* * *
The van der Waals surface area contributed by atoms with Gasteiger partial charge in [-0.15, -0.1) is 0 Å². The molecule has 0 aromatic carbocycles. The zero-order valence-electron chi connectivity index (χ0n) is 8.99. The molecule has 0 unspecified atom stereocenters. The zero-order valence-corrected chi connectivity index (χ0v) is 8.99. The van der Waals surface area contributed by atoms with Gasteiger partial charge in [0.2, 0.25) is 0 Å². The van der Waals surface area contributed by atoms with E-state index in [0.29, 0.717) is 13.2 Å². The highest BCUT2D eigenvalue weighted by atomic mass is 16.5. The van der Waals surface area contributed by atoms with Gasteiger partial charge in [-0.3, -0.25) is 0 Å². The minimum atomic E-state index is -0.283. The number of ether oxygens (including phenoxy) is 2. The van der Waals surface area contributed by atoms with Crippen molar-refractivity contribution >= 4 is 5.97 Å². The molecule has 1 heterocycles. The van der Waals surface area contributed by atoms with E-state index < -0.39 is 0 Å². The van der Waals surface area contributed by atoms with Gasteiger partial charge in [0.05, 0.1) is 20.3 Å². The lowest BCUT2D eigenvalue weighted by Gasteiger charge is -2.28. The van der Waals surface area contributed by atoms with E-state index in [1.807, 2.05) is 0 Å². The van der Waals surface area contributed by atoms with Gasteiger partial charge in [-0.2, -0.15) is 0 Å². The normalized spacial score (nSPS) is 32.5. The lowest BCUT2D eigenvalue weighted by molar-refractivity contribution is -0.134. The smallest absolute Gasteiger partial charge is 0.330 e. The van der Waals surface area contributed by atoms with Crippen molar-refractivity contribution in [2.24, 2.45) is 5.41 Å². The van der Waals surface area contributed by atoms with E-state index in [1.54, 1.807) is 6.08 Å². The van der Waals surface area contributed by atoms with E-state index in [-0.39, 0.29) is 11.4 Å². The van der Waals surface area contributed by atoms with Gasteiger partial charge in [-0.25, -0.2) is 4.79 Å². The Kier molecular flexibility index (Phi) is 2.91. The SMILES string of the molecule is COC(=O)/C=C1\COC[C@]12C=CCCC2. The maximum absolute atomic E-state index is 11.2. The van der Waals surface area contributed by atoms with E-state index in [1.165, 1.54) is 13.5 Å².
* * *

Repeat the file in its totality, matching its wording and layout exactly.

The van der Waals surface area contributed by atoms with Gasteiger partial charge in [-0.15, -0.1) is 0 Å². The molecule has 0 aromatic carbocycles. The zero-order valence-electron chi connectivity index (χ0n) is 8.99. The molecule has 0 unspecified atom stereocenters. The zero-order valence-corrected chi connectivity index (χ0v) is 8.99. The van der Waals surface area contributed by atoms with Gasteiger partial charge in [0.2, 0.25) is 0 Å². The van der Waals surface area contributed by atoms with E-state index in [0.29, 0.717) is 13.2 Å². The highest BCUT2D eigenvalue weighted by atomic mass is 16.5. The van der Waals surface area contributed by atoms with Gasteiger partial charge in [-0.3, -0.25) is 0 Å². The minimum atomic E-state index is -0.283. The number of ether oxygens (including phenoxy) is 2. The van der Waals surface area contributed by atoms with Crippen molar-refractivity contribution >= 4 is 5.97 Å². The molecule has 1 heterocycles. The van der Waals surface area contributed by atoms with E-state index < -0.39 is 0 Å². The van der Waals surface area contributed by atoms with Gasteiger partial charge in [0.05, 0.1) is 20.3 Å². The lowest BCUT2D eigenvalue weighted by Gasteiger charge is -2.28. The van der Waals surface area contributed by atoms with E-state index in [1.807, 2.05) is 0 Å². The van der Waals surface area contributed by atoms with Gasteiger partial charge in [-0.2, -0.15) is 0 Å². The normalized spacial score (nSPS) is 32.5. The lowest BCUT2D eigenvalue weighted by molar-refractivity contribution is -0.134. The smallest absolute Gasteiger partial charge is 0.330 e. The van der Waals surface area contributed by atoms with Crippen molar-refractivity contribution in [2.24, 2.45) is 5.41 Å². The van der Waals surface area contributed by atoms with E-state index in [1.54, 1.807) is 6.08 Å². The van der Waals surface area contributed by atoms with E-state index in [-0.39, 0.29) is 11.4 Å². The van der Waals surface area contributed by atoms with Gasteiger partial charge in [-0.25, -0.2) is 4.79 Å². The Kier molecular flexibility index (Phi) is 2.91. The SMILES string of the molecule is COC(=O)/C=C1\COC[C@]12C=CCCC2. The maximum absolute atomic E-state index is 11.2. The van der Waals surface area contributed by atoms with E-state index in [1.165, 1.54) is 13.5 Å².